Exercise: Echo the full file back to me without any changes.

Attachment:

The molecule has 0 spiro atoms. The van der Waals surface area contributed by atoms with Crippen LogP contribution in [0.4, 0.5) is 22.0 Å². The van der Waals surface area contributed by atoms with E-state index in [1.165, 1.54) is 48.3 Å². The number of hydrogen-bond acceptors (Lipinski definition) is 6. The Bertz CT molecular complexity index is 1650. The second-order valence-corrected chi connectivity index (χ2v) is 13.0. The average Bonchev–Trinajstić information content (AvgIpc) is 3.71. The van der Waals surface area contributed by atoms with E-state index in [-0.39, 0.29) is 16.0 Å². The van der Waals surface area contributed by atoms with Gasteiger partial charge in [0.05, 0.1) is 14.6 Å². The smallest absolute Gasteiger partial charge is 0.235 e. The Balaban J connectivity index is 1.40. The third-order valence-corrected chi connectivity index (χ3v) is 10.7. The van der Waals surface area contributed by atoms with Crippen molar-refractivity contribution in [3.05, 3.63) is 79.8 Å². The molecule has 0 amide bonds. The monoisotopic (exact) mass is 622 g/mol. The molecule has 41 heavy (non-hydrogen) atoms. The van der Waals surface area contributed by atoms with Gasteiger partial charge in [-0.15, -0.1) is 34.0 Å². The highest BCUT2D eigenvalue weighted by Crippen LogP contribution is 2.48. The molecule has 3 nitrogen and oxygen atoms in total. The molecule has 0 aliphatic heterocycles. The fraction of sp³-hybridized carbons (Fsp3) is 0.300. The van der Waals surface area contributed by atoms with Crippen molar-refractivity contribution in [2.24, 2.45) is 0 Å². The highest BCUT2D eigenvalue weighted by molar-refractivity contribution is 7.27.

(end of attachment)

The molecule has 0 spiro atoms. The van der Waals surface area contributed by atoms with Crippen LogP contribution in [0.4, 0.5) is 22.0 Å². The van der Waals surface area contributed by atoms with E-state index in [1.165, 1.54) is 48.3 Å². The number of hydrogen-bond acceptors (Lipinski definition) is 6. The Bertz CT molecular complexity index is 1650. The second-order valence-corrected chi connectivity index (χ2v) is 13.0. The average Bonchev–Trinajstić information content (AvgIpc) is 3.71. The van der Waals surface area contributed by atoms with E-state index in [-0.39, 0.29) is 16.0 Å². The van der Waals surface area contributed by atoms with Gasteiger partial charge in [0.05, 0.1) is 14.6 Å². The smallest absolute Gasteiger partial charge is 0.235 e. The Balaban J connectivity index is 1.40. The third-order valence-corrected chi connectivity index (χ3v) is 10.7. The van der Waals surface area contributed by atoms with Crippen molar-refractivity contribution in [3.05, 3.63) is 79.8 Å². The molecule has 0 amide bonds. The monoisotopic (exact) mass is 622 g/mol. The molecule has 41 heavy (non-hydrogen) atoms. The van der Waals surface area contributed by atoms with Gasteiger partial charge in [-0.15, -0.1) is 34.0 Å². The highest BCUT2D eigenvalue weighted by Crippen LogP contribution is 2.48. The molecule has 3 nitrogen and oxygen atoms in total. The molecule has 0 aliphatic heterocycles. The fraction of sp³-hybridized carbons (Fsp3) is 0.300. The van der Waals surface area contributed by atoms with Crippen molar-refractivity contribution in [2.24, 2.45) is 0 Å². The highest BCUT2D eigenvalue weighted by molar-refractivity contribution is 7.27.